Spam levels in April fell 65 per cent year on year as cyber criminals continue to struggle with the Rustock botnet shutdown, although phishing has risen thanks to the continued prevalence of automated toolkits on the underground market, according to Symantec.
The security firm's latest monthly State of Spam report found average daily spam volumes down 5.35 per cent in April, continuing the trend seen in March which witnessed a drop of 27 per cent thanks to the Rustock shutdown.
Overall, spam made up 74.81 per cent of all messages in April, compared with 74.68 per cent in March. By comparison, the percentage of spam was 89.22 in April 2010.
Amada Grady, senior threat analyst at Symantec, explained that Rustock at one point accounted for over 47 per cent of all spam globally, although she warned that the cyber criminals are already looking to build new botnets.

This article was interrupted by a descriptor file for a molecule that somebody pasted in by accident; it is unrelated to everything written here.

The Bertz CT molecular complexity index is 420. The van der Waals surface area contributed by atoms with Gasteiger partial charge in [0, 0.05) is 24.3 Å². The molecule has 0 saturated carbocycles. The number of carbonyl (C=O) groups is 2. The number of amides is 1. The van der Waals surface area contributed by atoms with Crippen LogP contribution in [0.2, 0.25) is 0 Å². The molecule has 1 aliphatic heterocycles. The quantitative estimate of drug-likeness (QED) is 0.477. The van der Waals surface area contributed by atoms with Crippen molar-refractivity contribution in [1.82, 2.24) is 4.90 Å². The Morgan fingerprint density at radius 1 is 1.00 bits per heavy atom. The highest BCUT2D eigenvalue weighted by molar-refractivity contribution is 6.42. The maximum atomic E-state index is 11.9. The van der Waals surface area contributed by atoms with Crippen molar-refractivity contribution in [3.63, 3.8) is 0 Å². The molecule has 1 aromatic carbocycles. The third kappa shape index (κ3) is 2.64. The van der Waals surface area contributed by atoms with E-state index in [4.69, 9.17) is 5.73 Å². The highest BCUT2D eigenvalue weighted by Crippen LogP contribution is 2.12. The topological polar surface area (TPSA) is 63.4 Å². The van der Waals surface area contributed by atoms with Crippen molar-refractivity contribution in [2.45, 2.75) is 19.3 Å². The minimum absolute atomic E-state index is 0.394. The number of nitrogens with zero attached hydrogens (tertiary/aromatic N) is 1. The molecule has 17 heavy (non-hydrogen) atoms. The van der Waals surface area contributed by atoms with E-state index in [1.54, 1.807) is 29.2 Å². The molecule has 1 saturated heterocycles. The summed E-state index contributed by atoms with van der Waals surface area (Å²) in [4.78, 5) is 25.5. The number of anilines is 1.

"In April 2011 on some days as much as nine per cent of all spam globally contained an attachment and at least one per cent of all spam globally contained a known malware attachment - this is a significant increase from March," she added.
"While a profit motivation behind spam continues to exist it is likely that volumes will increase again but it's too early to speculate as to whether they will reach pre-Rustock levels."
The report also found that the "overall phishing landscape" increased by over 15 per cent in April, while phishing web sites created by automated toolkits grew by about 26.19 per cent.
As always, scammers have been using popular events or news hooks to dupe victims. Mother's Day in the US and the death of Osama bin Laden were two typical examples in April.
Web users are once again warned not to click on suspicious links, to ensure that their operating system is up to date with the latest patches, and to be selective about web sites at which they register their email address.
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